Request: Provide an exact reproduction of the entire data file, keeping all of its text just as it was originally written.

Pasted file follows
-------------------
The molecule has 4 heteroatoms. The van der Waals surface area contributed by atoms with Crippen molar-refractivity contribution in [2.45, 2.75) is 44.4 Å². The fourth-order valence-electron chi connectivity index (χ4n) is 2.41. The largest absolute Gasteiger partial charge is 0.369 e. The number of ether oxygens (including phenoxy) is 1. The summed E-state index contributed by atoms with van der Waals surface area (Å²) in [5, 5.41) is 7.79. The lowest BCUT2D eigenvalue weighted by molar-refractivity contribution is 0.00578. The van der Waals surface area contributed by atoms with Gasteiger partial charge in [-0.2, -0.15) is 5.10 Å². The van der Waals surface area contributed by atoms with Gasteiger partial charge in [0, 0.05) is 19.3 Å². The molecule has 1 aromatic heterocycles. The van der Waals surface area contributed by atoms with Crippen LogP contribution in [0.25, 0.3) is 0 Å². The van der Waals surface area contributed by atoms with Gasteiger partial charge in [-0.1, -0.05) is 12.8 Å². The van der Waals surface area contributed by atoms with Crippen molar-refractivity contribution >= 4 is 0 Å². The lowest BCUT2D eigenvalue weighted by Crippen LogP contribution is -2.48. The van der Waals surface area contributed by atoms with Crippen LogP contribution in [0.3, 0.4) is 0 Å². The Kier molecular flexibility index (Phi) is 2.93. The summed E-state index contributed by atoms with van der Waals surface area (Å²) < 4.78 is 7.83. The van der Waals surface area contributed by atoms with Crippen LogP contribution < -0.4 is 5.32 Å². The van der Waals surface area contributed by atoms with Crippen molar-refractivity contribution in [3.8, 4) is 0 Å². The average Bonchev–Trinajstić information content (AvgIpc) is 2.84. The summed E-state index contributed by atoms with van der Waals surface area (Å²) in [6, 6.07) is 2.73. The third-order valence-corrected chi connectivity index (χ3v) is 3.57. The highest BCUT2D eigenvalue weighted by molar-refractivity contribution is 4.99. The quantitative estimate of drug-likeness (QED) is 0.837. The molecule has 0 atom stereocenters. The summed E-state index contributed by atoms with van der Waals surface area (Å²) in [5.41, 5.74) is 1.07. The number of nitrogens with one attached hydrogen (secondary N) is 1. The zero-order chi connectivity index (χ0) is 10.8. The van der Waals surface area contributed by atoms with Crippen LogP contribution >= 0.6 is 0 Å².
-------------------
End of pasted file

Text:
The molecule has 4 heteroatoms. The van der Waals surface area contributed by atoms with Crippen molar-refractivity contribution in [2.45, 2.75) is 44.4 Å². The fourth-order valence-electron chi connectivity index (χ4n) is 2.41. The largest absolute Gasteiger partial charge is 0.369 e. The number of ether oxygens (including phenoxy) is 1. The summed E-state index contributed by atoms with van der Waals surface area (Å²) in [5, 5.41) is 7.79. The lowest BCUT2D eigenvalue weighted by molar-refractivity contribution is 0.00578. The van der Waals surface area contributed by atoms with Gasteiger partial charge in [-0.2, -0.15) is 5.10 Å². The van der Waals surface area contributed by atoms with Gasteiger partial charge in [0, 0.05) is 19.3 Å². The molecule has 1 aromatic heterocycles. The van der Waals surface area contributed by atoms with Crippen LogP contribution in [0.25, 0.3) is 0 Å². The van der Waals surface area contributed by atoms with Gasteiger partial charge in [-0.1, -0.05) is 12.8 Å². The van der Waals surface area contributed by atoms with Crippen molar-refractivity contribution >= 4 is 0 Å². The lowest BCUT2D eigenvalue weighted by Crippen LogP contribution is -2.48. The van der Waals surface area contributed by atoms with Crippen LogP contribution in [0.3, 0.4) is 0 Å². The Kier molecular flexibility index (Phi) is 2.93. The summed E-state index contributed by atoms with van der Waals surface area (Å²) < 4.78 is 7.83. The van der Waals surface area contributed by atoms with Crippen LogP contribution < -0.4 is 5.32 Å². The van der Waals surface area contributed by atoms with Crippen molar-refractivity contribution in [3.8, 4) is 0 Å². The average Bonchev–Trinajstić information content (AvgIpc) is 2.84. The summed E-state index contributed by atoms with van der Waals surface area (Å²) in [6, 6.07) is 2.73. The third-order valence-corrected chi connectivity index (χ3v) is 3.57. The highest BCUT2D eigenvalue weighted by molar-refractivity contribution is 4.99. The quantitative estimate of drug-likeness (QED) is 0.837. The molecule has 0 atom stereocenters. The summed E-state index contributed by atoms with van der Waals surface area (Å²) in [5.41, 5.74) is 1.07. The number of nitrogens with one attached hydrogen (secondary N) is 1. The zero-order chi connectivity index (χ0) is 10.8. The van der Waals surface area contributed by atoms with Crippen LogP contribution >= 0.6 is 0 Å².